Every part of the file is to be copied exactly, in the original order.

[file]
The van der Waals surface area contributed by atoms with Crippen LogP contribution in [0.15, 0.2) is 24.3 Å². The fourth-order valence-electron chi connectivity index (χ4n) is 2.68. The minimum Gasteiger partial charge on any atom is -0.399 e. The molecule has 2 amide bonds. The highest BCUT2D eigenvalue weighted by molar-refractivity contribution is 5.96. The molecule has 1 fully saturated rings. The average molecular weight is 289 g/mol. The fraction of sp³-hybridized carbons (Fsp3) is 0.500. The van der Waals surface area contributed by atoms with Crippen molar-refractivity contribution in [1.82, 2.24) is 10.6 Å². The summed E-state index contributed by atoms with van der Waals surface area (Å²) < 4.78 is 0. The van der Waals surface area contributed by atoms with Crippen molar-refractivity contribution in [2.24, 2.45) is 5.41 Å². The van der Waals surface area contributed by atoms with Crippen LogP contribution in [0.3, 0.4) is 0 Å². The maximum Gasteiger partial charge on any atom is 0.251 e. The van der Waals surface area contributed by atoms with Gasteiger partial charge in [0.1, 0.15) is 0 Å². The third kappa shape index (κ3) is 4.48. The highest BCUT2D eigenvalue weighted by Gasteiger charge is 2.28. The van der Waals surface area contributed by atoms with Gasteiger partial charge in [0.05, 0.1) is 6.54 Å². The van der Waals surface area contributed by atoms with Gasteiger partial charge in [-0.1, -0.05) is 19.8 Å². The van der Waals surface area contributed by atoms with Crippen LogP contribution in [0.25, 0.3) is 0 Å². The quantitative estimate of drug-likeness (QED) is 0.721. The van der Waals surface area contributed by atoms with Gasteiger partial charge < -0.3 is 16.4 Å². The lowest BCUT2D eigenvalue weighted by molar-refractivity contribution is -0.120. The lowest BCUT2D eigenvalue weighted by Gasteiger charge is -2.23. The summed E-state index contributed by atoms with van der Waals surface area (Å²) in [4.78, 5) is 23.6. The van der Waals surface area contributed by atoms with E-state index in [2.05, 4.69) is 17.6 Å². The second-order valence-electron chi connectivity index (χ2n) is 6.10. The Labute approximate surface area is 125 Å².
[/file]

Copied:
The van der Waals surface area contributed by atoms with Crippen LogP contribution in [0.15, 0.2) is 24.3 Å². The fourth-order valence-electron chi connectivity index (χ4n) is 2.68. The minimum Gasteiger partial charge on any atom is -0.399 e. The molecule has 2 amide bonds. The highest BCUT2D eigenvalue weighted by molar-refractivity contribution is 5.96. The molecule has 1 fully saturated rings. The average molecular weight is 289 g/mol. The fraction of sp³-hybridized carbons (Fsp3) is 0.500. The van der Waals surface area contributed by atoms with Crippen molar-refractivity contribution in [1.82, 2.24) is 10.6 Å². The summed E-state index contributed by atoms with van der Waals surface area (Å²) < 4.78 is 0. The van der Waals surface area contributed by atoms with Crippen molar-refractivity contribution in [2.24, 2.45) is 5.41 Å². The van der Waals surface area contributed by atoms with Crippen LogP contribution in [0.3, 0.4) is 0 Å². The maximum Gasteiger partial charge on any atom is 0.251 e. The van der Waals surface area contributed by atoms with Gasteiger partial charge in [0.1, 0.15) is 0 Å². The third kappa shape index (κ3) is 4.48. The highest BCUT2D eigenvalue weighted by Gasteiger charge is 2.28. The van der Waals surface area contributed by atoms with Gasteiger partial charge in [0.05, 0.1) is 6.54 Å². The van der Waals surface area contributed by atoms with Gasteiger partial charge in [-0.1, -0.05) is 19.8 Å². The van der Waals surface area contributed by atoms with Crippen LogP contribution in [0.25, 0.3) is 0 Å². The quantitative estimate of drug-likeness (QED) is 0.721. The van der Waals surface area contributed by atoms with Gasteiger partial charge < -0.3 is 16.4 Å². The lowest BCUT2D eigenvalue weighted by molar-refractivity contribution is -0.120. The lowest BCUT2D eigenvalue weighted by Gasteiger charge is -2.23. The summed E-state index contributed by atoms with van der Waals surface area (Å²) in [4.78, 5) is 23.6. The van der Waals surface area contributed by atoms with E-state index in [2.05, 4.69) is 17.6 Å². The second-order valence-electron chi connectivity index (χ2n) is 6.10. The Labute approximate surface area is 125 Å².